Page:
MapleHills Kennel LLC



Performance, Hunting and Companion Golden Retrievers




Every kennel has a goal for their breeding program, but most do not take the time to put it into words. For some, it is to produce the next Conformation Champion or Field Trial Champion. For others it might be to produce great family pets or enthusiastic family hunting partners. Beware of the kennel with the goal to simply produce puppies - usually their goal is based on dollars and not dogs. Breeding a better dog is a project that extends over a long period of time - often decades. The ingredients of the project are genetics. You can see the result of the genes on the dog in front of you but what will their offspring inherit? Working with genetics is not like building a birdhouse. Many pieces of the project are invisible to the naked eye and sometimes the pieces we can see end up not being used at all. In choosing a Sire and a Dam the hope is to produce the best of both but we could end up with the worst of both instead. Line breeding can "set" an especially nice feature but it can just as easily "set" an undesirable one. Breeding is part science, a whole lot of research, learned intuition, a ton of courage, and a vision to produce the ideal dog. So what is the ideal? At MapleHills kennel, this is our blueprint for the perfect dog.


1. Health


For us, health has 4 components. Longevity, Health Clearances, Temperament, and Genetic Health. a) Generally, long lived dogs are healthy dogs. We receive far too many calls from buyers who just lost their dog at 6, 7 or 8 years old. We do not believe that the Golden Retriever should have an average life span of 10 years or less. We look long and hard at the ancestors of every litter. How long did they live and what did they die from. Generally, we look to use studs who are 8 years or older. We particularly like these boys if they are still hunting or competing and are healthy. b) Hips, Elbows, Eyes, Heart and a variety of tests for genetic markers are done on every dog prior to a MHK breeding. We look at it as stacking the deck in the favor of the puppy. If many generations of dogs have proven health, then the chances of this litter having hips, elbows, hearts, and eyes that are in good working order is greater. That being said, it is impossible to go back in time to do clearances on the ancestors of stud dogs or bitches. c) Temperament is an important component of health. We look for adults that have the classic Golden nature. They are bright, social, and outgoing. They should have a good work ethic, and the ability to ramp up or calm down according to the situation. d) Genetic health is not visible to the naked eye, and it can be irrelevant to the individual dog. However, genetics always have items lurking in the background. Every species have recessive traits that are seldom seen due to the diversity of the population. As breeders have overused popular sires and/or doubled down on genetic traits found desirable, the Golden Retriever gene pool has done some dramatic shrinking. This can allow unknown recessive disorders to become significant problem in a few generations. Our goal is to keep the co-efficiency of line breeding at, or less, than the higher dog of the pair. We also are very cautious in using sires that we deem as "popular". The lower co-efficiency of a litter can create a litter with a greater variety in the individual puppies and we accept that outcome.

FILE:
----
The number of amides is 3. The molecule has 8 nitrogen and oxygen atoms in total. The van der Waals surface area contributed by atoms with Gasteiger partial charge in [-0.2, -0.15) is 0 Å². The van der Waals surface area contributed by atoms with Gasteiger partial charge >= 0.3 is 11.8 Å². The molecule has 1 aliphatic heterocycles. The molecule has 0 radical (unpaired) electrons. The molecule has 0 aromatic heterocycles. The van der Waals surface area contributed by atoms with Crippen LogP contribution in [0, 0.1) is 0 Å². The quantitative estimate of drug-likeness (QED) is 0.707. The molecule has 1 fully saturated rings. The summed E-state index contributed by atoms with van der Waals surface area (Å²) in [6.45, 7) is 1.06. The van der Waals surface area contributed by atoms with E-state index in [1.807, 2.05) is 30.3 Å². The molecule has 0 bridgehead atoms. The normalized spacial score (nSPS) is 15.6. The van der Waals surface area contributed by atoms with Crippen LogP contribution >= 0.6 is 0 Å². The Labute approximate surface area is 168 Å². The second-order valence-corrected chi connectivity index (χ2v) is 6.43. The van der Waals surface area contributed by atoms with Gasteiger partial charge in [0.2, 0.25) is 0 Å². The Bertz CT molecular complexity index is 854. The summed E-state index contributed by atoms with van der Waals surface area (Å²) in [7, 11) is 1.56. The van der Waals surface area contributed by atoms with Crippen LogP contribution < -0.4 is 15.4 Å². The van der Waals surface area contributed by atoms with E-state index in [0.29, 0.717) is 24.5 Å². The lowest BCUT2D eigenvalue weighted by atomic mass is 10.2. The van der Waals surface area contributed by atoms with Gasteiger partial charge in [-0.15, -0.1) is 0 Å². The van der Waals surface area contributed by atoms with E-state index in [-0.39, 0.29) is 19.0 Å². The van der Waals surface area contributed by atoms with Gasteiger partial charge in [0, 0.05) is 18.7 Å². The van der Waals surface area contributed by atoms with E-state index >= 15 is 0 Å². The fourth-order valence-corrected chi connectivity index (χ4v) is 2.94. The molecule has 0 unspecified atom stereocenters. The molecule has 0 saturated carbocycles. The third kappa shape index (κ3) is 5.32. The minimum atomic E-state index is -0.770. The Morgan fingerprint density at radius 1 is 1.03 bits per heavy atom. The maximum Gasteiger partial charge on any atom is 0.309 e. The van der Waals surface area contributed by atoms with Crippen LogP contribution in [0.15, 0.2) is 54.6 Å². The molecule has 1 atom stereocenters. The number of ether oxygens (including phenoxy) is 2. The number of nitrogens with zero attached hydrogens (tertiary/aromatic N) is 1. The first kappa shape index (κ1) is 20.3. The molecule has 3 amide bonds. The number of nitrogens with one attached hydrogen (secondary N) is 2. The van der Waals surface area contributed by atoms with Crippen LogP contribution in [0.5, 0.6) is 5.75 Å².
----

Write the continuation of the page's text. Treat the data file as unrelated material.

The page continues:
2. Natural Hunting Ability


We like dogs that show an intense interest in birds and a desire to chase and pick up any tossed object. Puppies can return them to the thrower or keep them for themselves. Either way it means the pup has a natural desire for hunting. For everything that needs to be learned by a retriever, the natural desire to hunt makes everything else easier. We also look at the ability of the dog to mark the fall of the bird and to limit the size of the hunt zone. Dogs that range far and wide in their hunt zone have less success. Recognition that they are too far from the fall of the bird seems to be more of an innate skill than a learned one.

3. Team Spirit and Trainability


Dogs that love to train and work with you are a delight to have. Dogs that fail to retain what they learn, or dogs that perpetually butt heads with their owners are not.

4. Balance


This is the hardest element to quantify. We are breeding to produce dogs - not a title. Dogs that fit into your life as well as in your duck boat. Dogs that have the grit and drive to hunt all day or compete at the highest level . Dogs that will retrieve a bumper for your kids as well as retrieve ducks all day from a cold pond for you. Dogs that are good family pets. Dogs that can enrich your life as well as your trophy shelf